“Our nation’s space architecture is built around a limited number of exquisite systems,” the challenge page reads. “Typical developments span up to 10 years to build, test, and launch spacecraft.” But that won’t be fast enough in the future, DARPA warns. “The launch environment of the future will more closely resemble airline operations — with frequent launches from myriad locations worldwide. DARPA seeks to accelerate capabilities that are unconstrained to allow for flexibility and resilience, rather than one-of-a-kind, fixed infrastructure.”
DARPA is using the federal prize competition site Challenge.gov to launch the competition. Challenge.gov allows federal agencies to crowdsource solutions to perplexing mission-focused problems. DARPA has posted seven challenges to Challenge.gov since 2015 — two, in addition to this one just announced, are currently ongoing.
The goal of this new DARPA Launch Challenge, according to the qualification guidelines, is to “demonstrate responsive and flexible space launch capabilities from the burgeoning industry of small launch (10kg-1000kg) providers.”
To do this, DARPA will set up conditions that force participant teams to launch a payload to low Earth orbit just weeks after learning about the launch location, payload and orbit specifications. Teams that successfully complete this will then face another launch challenge in another location with another payload and orbit. Doing all this successfully will yield a big payout though — the challenge offers a full $10 million for the “winner” (ranked by mass, time, and accuracy) of the second launch.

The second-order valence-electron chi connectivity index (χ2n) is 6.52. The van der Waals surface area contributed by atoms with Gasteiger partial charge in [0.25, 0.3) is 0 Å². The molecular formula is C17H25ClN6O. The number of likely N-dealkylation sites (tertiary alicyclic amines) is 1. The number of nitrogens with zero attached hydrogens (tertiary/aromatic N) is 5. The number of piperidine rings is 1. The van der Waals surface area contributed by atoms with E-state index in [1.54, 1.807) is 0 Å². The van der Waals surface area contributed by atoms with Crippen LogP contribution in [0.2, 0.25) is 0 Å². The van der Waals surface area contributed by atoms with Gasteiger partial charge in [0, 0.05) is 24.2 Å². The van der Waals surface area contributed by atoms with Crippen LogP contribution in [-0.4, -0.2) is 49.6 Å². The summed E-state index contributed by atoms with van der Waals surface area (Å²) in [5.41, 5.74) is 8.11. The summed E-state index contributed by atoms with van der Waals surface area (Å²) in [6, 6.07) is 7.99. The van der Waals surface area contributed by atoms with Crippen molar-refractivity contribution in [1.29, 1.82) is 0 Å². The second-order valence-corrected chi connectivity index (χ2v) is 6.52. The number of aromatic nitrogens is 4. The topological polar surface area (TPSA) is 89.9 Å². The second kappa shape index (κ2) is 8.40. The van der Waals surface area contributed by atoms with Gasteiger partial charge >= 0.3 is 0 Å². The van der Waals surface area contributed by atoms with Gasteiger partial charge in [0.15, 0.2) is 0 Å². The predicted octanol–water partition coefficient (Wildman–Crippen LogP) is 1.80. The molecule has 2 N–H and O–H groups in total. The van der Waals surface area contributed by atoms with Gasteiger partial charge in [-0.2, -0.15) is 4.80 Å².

“We are looking to incentivize industry to deliver their launch systems with the capability to be both flexible and responsive — anticipating emerging DoD needs.”
The challenge is multi-stage with launches taking place, according to agency plans, through the end of 2019.
It all begins, however, with a qualification phase beginning on May 24. For this stage interested participants must register (or “prequalify,” in the words of the challenge page), then submit a Launch Challenge Application and finally obtain a license from the Federal Aviation Administration Office of Commercial Space Transportation.
Teams that pass this first phase will be announced in January 2019, according to DARPA’s plan. They will be awarded $400,000 and move on to the first of the two launch phases.